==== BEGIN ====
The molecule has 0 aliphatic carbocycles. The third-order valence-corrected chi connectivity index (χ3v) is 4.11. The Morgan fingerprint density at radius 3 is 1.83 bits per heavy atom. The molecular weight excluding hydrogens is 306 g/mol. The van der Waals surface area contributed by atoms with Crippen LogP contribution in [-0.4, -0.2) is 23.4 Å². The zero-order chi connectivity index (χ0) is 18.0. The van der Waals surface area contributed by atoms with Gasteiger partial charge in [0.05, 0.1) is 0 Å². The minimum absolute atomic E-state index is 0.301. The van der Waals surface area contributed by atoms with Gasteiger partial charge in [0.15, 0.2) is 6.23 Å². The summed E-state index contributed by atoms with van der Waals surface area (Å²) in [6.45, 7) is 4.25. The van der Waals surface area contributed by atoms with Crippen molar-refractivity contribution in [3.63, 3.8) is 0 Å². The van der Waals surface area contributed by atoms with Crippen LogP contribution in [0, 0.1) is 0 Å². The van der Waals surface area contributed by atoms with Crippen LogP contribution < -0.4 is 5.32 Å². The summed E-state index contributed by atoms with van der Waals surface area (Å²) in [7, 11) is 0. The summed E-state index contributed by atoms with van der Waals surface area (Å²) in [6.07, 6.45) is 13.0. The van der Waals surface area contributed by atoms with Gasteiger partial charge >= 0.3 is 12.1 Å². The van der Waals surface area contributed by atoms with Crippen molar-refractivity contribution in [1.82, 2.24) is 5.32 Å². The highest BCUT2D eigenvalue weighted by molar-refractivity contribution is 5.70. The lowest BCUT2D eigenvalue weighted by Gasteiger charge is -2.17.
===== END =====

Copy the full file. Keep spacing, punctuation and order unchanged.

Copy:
The molecule has 0 aliphatic carbocycles. The third-order valence-corrected chi connectivity index (χ3v) is 4.11. The Morgan fingerprint density at radius 3 is 1.83 bits per heavy atom. The molecular weight excluding hydrogens is 306 g/mol. The van der Waals surface area contributed by atoms with Crippen LogP contribution in [-0.4, -0.2) is 23.4 Å². The zero-order chi connectivity index (χ0) is 18.0. The van der Waals surface area contributed by atoms with Gasteiger partial charge in [0.05, 0.1) is 0 Å². The minimum absolute atomic E-state index is 0.301. The van der Waals surface area contributed by atoms with Gasteiger partial charge in [0.15, 0.2) is 6.23 Å². The summed E-state index contributed by atoms with van der Waals surface area (Å²) in [6.45, 7) is 4.25. The van der Waals surface area contributed by atoms with Crippen molar-refractivity contribution in [3.63, 3.8) is 0 Å². The van der Waals surface area contributed by atoms with Crippen LogP contribution in [0, 0.1) is 0 Å². The van der Waals surface area contributed by atoms with Crippen LogP contribution < -0.4 is 5.32 Å². The summed E-state index contributed by atoms with van der Waals surface area (Å²) in [7, 11) is 0. The summed E-state index contributed by atoms with van der Waals surface area (Å²) in [6.07, 6.45) is 13.0. The van der Waals surface area contributed by atoms with Gasteiger partial charge >= 0.3 is 12.1 Å². The van der Waals surface area contributed by atoms with Crippen molar-refractivity contribution in [1.82, 2.24) is 5.32 Å². The highest BCUT2D eigenvalue weighted by molar-refractivity contribution is 5.70. The lowest BCUT2D eigenvalue weighted by Gasteiger charge is -2.17.